Social Media Sovereignty: New Rules To Fight Global Propaganda

While some state-sponsored propaganda is obvious, the kind spread through social media is becoming more subtle in order to pe
While some state-sponsored propaganda is obvious, the kind spread through social media is becoming more subtle in order to persuade American audiences.

Imagine it's 1986 and you turn on the television. A handsome man appears in an advertisement talking about the progress of human rights under Kim Il-Sung. What happens next?

Does the media look into who's behind the advertisement? Does the federal government investigate foreign propaganda ads purchased on US soil? It's easy to imagine all of these scenarios.

Now fast-forward to today: in the 21st century information flies rapidly from one end of the globe to the other. If you want to purchase an advertisement on the television, you still have to fill out clunky paperwork for the FCC. If you want to purchase an advertisement on Facebook, you just need a credit card and a billing address. None of the information about social media advertisers is public and finding out who, or what, is behind posts is nearly impossible.

Americans are now stuck in a propaganda free-for-all. While many are decrying the influence of money in politics, the truth is, we're entering a new age where our own elections are being directly influenced by foreign governments with no disclosure required.

Social media is not just creating borderless speech, but also borderless propaganda. While some have praised social media for empowering protesters in the Arab Spring and fueling democratic movements, we also have to recognize that social media is connecting everyday Americans with propaganda from authoritarian nations.

Never before have Americans had to be so careful and so mistrustful of the media they are exposed to on a daily basis. Our fundamental mistrust of information feeds into the cynical thinking that foreign propagandists are happy to exploit.

Not all propaganda is designed to create hatred or anger: This World War II-era postcard was used to encourage factory worker
Not all propaganda is designed to create hatred or anger: This World War II-era postcard was used to encourage factory workers on the home front and help citizens see how their effort supported the war.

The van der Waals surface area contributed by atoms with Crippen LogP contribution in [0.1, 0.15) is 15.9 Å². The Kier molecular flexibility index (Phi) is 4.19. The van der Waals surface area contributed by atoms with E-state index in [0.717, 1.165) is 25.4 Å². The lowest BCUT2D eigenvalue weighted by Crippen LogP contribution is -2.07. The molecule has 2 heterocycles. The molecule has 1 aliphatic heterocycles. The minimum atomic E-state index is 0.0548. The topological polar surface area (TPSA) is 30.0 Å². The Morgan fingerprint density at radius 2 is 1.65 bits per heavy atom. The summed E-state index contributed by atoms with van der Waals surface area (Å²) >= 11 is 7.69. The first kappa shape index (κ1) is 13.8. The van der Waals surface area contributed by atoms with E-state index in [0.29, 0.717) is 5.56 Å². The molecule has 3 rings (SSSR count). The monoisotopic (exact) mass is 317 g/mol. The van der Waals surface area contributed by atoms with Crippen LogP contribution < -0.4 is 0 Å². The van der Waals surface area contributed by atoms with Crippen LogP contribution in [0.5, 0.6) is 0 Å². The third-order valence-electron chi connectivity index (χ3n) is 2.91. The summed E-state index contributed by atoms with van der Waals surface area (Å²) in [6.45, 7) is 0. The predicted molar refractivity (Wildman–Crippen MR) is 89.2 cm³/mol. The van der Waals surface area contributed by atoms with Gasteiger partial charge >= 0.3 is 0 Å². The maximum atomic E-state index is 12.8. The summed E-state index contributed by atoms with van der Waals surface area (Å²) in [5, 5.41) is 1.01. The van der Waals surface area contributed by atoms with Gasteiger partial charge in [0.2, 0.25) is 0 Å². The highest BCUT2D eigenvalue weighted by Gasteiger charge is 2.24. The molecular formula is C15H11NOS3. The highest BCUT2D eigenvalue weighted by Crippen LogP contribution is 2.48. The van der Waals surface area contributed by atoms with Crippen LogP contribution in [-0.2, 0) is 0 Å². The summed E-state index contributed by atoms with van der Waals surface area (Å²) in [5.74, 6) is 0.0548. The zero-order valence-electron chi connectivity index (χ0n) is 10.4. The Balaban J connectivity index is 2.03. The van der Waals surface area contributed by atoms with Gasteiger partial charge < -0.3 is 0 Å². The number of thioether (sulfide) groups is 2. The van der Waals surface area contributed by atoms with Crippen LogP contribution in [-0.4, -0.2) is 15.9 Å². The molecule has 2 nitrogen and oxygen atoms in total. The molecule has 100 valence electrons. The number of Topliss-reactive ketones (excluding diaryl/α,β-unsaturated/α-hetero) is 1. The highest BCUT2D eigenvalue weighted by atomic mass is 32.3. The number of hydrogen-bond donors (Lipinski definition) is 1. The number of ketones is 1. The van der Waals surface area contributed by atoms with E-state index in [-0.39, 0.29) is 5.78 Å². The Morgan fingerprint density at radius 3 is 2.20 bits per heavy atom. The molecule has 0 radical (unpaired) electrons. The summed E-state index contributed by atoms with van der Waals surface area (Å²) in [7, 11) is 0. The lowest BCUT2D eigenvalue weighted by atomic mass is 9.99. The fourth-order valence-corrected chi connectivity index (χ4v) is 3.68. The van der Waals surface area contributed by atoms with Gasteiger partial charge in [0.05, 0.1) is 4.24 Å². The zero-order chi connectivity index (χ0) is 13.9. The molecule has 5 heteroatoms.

It's important for policymakers to think deeply about the implications of this new trend. The truth is, Russia could throw a few million dollars into boosting posts on Facebook tomorrow without anyone knowing about it. As more and more social media sites grow into marketing channels, it's important to recognize that these are also new avenues for state-sponsored propaganda.

Propaganda might not always be false or fake news either – for instance, what if China decided to sponsor Snapchat advertisements that educate Americans on the atrocities committed by the Japanese in World War II? The Rape of Nanking was a real atrocity. Imagine, after highlighting these atrocities in short video clips, the Chinese then began alluding to Japan's currency manipulation and Japanese labor laws, with messages designed to push progressive youth into action.

For the low price of ten to twenty million dollars, China could subtly influence how millions of young Americans perceive our alliance with our staunchest ally in the Pacific, pushing young activists into serving foreign state interests. Without social media advertisement disclosure laws, Americans have no way of knowing who's pulling their strings.

Pizzagate stories headlined with images like this were pushed heavily by Russian social media bots and advertised on social m
Pizzagate stories headlined with images like this were pushed heavily by Russian social media bots and advertised on social media to conservative audiences.

The scariest part is that campaigns like this have already happened, and they don’t all look like #Pizzagate - Russia has already proven this kind of manipulation is possible. Many have documented how Russian state media exploited white, progressive Bernie Sanders supporters by shifting their perception of Hillary Clinton from that of a life-long activist, feminist and progressive Democrat to that of a cold-hearted power player.

Through foreign, state-sponsored social media campaigns, large numbers of youth came to believe there was no difference between voting for Donald Trump or Hillary Clinton. In places like Michigan, state-sponsored propaganda may have been enough to win Donald Trump the Presidency.

Don't Americans deserve to know where an advertisement on social media is coming from? The troubling trend of foreign propaganda on US soil should push lawmakers into action – the time for social media sovereignty is now.

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